June 29, 2006
The Rare Genetic Steroid Disorders Consortium needs your help.
The Rare Disease Network website includes a Contact Registry for the Rare Genetic Steroid Disorders Consortium. The Contact Registry is a secure, computerized database held by the data coordinating center that is a member of this consortium grant.
By registering on the Contact Registry, registrants do not commit themselves, their children, or their friends to participate in research. They are simply notifying this computerized, private registry of their interest in being contacted about potential research opportunities that are being conducted by the Rare Genetic Steroid Disorders Consortium.
When they are contacted by the registry, they will be free to decide whether they wish to contact the specified researchers in order to be considered for the project. Since we researchers will have no access to the Contact Registry and will not know who is in it, we will not know an individual has been informed about our research until that individual contacts one of us.
The mere fact that a person joins the Contact Registry signals the NIH that individuals with these medical condition are interested in seeing research performed and supported by their tax dollars. The NIH is thus encouraged when a consortium’s registry has lots of members. Registering in our Contact Registry shows your support of research directed at improving care of people with rare genetic steroid disorders.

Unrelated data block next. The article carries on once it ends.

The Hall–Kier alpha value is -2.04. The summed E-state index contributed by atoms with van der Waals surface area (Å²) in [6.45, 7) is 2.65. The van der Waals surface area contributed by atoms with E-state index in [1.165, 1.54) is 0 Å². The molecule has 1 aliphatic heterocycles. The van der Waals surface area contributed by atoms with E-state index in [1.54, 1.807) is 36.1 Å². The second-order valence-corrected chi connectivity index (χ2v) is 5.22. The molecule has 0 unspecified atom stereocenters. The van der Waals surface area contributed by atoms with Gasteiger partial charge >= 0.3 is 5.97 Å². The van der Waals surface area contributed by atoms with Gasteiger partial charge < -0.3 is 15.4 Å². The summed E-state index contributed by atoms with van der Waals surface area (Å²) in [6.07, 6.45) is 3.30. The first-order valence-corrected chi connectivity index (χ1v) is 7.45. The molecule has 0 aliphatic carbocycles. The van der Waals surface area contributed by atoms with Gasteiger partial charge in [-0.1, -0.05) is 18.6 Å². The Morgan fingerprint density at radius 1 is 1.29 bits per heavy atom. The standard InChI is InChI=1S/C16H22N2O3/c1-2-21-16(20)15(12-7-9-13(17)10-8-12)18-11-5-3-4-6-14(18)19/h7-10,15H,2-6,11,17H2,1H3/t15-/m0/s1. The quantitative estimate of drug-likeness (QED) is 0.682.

The Rare Genetic Steroid Disorders Consortium (RGSDC) is an international group of academic medical centers, patient support organizations, and clinical research resources formed to conduct clinical research in genetic disorders of steroid metabolism, to improve the care of individuals affected with these disorders, to train young investigators in the study and care of these disorders, and to serve as a resource of information about these disorders.
The RGSDC will establish a large international cohort of patients to study the following rare genetic steroid disorders:
- 21-hydroxylase deficiency
- 11b -hydroxylase deficiency
- steroid 17a -hydroxylase deficiency
- steroid 17b -hydroxysteroid dehydrogenase deficiency
- androgen receptor defects
- 5a -reductase 2 deficiency
- steroid 3b -hydroxysteroid dehydrogenase deficiency
- apparent mineralocorticoid excess.
Funded by the National Institutes of Health (NIH), the RGSDC is part of the Rare Diseases Clinical Research Network. The overall operations of the RGSDC are directed by Dr. Maria New from the Mount Sinai School of Medicine.
The primary study sites are the Mount Sinai School of Medicine, the University of Texas Southwestern Medical Center, the University of Lyon, the University of São Paolo, and the Columbia University College of Physicians and Surgeons-affiliated New York State Psychiatric Institute.
Remember, we do not know who is on our Contact Registry. By registering you are not committing yourself, your child or your friend to participate in research.
You are simply notifying the keeper of this private registry that you are interested in being contacted about potential research studies conducted by the Rare Genetic Steroid Disorders Consortium.